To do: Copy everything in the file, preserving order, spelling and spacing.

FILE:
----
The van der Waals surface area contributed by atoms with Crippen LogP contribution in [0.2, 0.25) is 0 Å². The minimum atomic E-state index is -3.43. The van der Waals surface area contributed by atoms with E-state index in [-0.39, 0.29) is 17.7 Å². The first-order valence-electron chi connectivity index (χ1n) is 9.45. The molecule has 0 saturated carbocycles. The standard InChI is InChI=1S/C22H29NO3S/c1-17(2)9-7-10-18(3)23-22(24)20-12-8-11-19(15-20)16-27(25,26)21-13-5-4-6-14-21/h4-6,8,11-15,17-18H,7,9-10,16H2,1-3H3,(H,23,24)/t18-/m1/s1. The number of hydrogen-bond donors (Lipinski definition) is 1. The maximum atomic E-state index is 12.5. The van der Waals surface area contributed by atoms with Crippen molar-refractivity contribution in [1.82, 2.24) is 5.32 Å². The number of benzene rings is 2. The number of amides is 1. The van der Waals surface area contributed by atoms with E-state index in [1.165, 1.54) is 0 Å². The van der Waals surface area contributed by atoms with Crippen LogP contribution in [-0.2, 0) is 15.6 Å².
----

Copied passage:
The van der Waals surface area contributed by atoms with Crippen LogP contribution in [0.2, 0.25) is 0 Å². The minimum atomic E-state index is -3.43. The van der Waals surface area contributed by atoms with E-state index in [-0.39, 0.29) is 17.7 Å². The first-order valence-electron chi connectivity index (χ1n) is 9.45. The molecule has 0 saturated carbocycles. The standard InChI is InChI=1S/C22H29NO3S/c1-17(2)9-7-10-18(3)23-22(24)20-12-8-11-19(15-20)16-27(25,26)21-13-5-4-6-14-21/h4-6,8,11-15,17-18H,7,9-10,16H2,1-3H3,(H,23,24)/t18-/m1/s1. The number of hydrogen-bond donors (Lipinski definition) is 1. The maximum atomic E-state index is 12.5. The van der Waals surface area contributed by atoms with Crippen molar-refractivity contribution in [1.82, 2.24) is 5.32 Å². The number of benzene rings is 2. The number of amides is 1. The van der Waals surface area contributed by atoms with E-state index in [1.165, 1.54) is 0 Å². The van der Waals surface area contributed by atoms with Crippen LogP contribution in [-0.2, 0) is 15.6 Å².